6. Wear shoe covers. I’m amazed at how many people get out in the high 30’s with nothing on their feet except shoes. A cheap pair of cotton covers that go around your shoes will almost always keep your feet warm for the first hour or two while you’re waiting for the sun to heat things up. Heavy duty neoprene booties may be required if you’re a total wuss or if you dislike any significant discomfort when you cycle. Of course, since cycling is pretty much synonymous with discomfort, winter may be the perfect time to sell your junk on Craigslist and call the whole endeavor an expensive, failed experiment.
7. In addition to your undershirt, arm warmers, and jersey, consider a long-sleeved jersey over that and, if you just can’t stand the chill, a form-fitting jacket shell for the outside. Please don’t do like Arkansastraveler and wear a big red inflatable liferaft jacket that fills up with air and is visible from the moon. It creates a great draft for whomever’s behind you, but it flaffles and baffles and whiffles and biffles, it looks like you got tangled up with a spinnaker on your way out the door, and it is a hazard on windy days as you’re liable to catch a lee wind and be carried out to sea.
8. Ask around before you invest in gloves. Cycling gloves are notoriously overpriced and shitty. I finally found a pair of Fox MTB long-fingered gloves that work great. They’re thin but warm and are good for anything but the extremely cold temperatures you’ll come across at a high altitude, early season race like Boulevard. It’s better to put on a thin pair of cotton or wool glove liners underneath another light glove rather than bundling up with giant bearclaw mitts that you would otherwise use to wield an axe or wrestle alligators. The closer your fingers are to the brakes and shifters, the better, and huge thick gloves should be avoided unless you’re a total wimp who likes to crash.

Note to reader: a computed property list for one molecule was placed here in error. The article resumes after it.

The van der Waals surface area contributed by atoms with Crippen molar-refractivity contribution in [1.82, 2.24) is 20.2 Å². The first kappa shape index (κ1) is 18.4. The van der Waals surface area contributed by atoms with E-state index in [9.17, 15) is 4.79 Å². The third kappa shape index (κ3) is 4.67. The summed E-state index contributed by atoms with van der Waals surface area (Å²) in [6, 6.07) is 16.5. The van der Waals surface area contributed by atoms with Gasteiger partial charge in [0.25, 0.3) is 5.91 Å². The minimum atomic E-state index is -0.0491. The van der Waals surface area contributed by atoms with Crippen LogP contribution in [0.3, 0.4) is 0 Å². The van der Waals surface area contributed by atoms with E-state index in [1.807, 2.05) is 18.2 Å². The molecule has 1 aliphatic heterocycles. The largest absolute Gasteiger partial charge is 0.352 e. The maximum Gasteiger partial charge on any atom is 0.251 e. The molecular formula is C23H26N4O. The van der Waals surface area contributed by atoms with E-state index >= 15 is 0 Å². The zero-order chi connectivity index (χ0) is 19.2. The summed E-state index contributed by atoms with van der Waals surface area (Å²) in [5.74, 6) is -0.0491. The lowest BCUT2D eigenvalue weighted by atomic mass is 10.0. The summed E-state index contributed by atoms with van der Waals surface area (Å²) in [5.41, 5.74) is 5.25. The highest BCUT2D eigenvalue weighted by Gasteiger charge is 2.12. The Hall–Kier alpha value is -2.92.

9. Develop a thick skin. All your tough-ass friends in Colorado, Wyoming, and Maine will brag about how wimpy our winters are and how 40 degrees is a “heat wave.” Keep in mind they’re saying that from the comfort of their indoor trainer in the basement, parked next to the furnace. 38 degrees with a 15-20 degree wind chill is cold anywhere, for anyone. Also keep in mind that their adaptation to miserable weather, sleet, snow, mud, and subzero riding conditions is how they rationalize the fact that where they live sucks, and where we live doesn’t. If that’s too much to remember, just practice saying, “Fuck you” until they go away.
10. Stop being a candyass. In order to enjoy cycling, it’s not necessary to enjoy being miserable, but it certainly helps. What is necessary is to accept that you’re outdoors and that the outdoors don’t really give a fuck if you’re cozy or not. No matter how you prepare, there will always be some element of approximation that either leaves you too cold or too hot. Quit whining; it’s not going to kill you or even give you frostbite. Didn’t Stuart O’Grady come up with a cute little acronym once upon a time? HTFU, maybe?